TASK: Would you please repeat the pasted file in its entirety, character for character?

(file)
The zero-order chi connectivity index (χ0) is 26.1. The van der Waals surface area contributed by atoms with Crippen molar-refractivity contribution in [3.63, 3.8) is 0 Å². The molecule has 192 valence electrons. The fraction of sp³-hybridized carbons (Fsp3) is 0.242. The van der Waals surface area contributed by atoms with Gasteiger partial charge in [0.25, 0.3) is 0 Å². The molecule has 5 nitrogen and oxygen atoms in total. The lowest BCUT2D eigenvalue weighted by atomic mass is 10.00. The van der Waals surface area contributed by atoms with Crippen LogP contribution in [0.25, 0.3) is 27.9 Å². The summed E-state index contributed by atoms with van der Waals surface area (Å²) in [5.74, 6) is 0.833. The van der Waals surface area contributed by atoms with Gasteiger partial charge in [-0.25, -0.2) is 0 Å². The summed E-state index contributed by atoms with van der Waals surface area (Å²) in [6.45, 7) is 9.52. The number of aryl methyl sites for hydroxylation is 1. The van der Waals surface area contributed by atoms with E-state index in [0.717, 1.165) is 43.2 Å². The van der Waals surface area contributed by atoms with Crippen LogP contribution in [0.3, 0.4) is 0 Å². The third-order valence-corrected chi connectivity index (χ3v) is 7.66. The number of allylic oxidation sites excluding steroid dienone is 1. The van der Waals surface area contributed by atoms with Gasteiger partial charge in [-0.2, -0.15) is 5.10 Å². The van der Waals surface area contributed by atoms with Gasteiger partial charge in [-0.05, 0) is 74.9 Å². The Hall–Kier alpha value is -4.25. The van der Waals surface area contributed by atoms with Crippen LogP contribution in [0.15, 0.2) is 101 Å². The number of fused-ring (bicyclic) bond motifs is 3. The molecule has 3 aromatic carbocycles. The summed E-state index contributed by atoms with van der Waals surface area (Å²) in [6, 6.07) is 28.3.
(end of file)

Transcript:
The zero-order chi connectivity index (χ0) is 26.1. The van der Waals surface area contributed by atoms with Crippen molar-refractivity contribution in [3.63, 3.8) is 0 Å². The molecule has 192 valence electrons. The fraction of sp³-hybridized carbons (Fsp3) is 0.242. The van der Waals surface area contributed by atoms with Gasteiger partial charge in [0.25, 0.3) is 0 Å². The molecule has 5 nitrogen and oxygen atoms in total. The lowest BCUT2D eigenvalue weighted by atomic mass is 10.00. The van der Waals surface area contributed by atoms with Crippen LogP contribution in [0.25, 0.3) is 27.9 Å². The summed E-state index contributed by atoms with van der Waals surface area (Å²) in [5.74, 6) is 0.833. The van der Waals surface area contributed by atoms with Gasteiger partial charge in [-0.25, -0.2) is 0 Å². The summed E-state index contributed by atoms with van der Waals surface area (Å²) in [6.45, 7) is 9.52. The number of aryl methyl sites for hydroxylation is 1. The van der Waals surface area contributed by atoms with E-state index in [0.717, 1.165) is 43.2 Å². The van der Waals surface area contributed by atoms with Crippen LogP contribution in [0.3, 0.4) is 0 Å². The third-order valence-corrected chi connectivity index (χ3v) is 7.66. The number of allylic oxidation sites excluding steroid dienone is 1. The van der Waals surface area contributed by atoms with Gasteiger partial charge in [-0.2, -0.15) is 5.10 Å². The van der Waals surface area contributed by atoms with Gasteiger partial charge in [-0.05, 0) is 74.9 Å². The Hall–Kier alpha value is -4.25. The van der Waals surface area contributed by atoms with Crippen LogP contribution in [0.15, 0.2) is 101 Å². The number of fused-ring (bicyclic) bond motifs is 3. The molecule has 3 aromatic carbocycles. The summed E-state index contributed by atoms with van der Waals surface area (Å²) in [6, 6.07) is 28.3.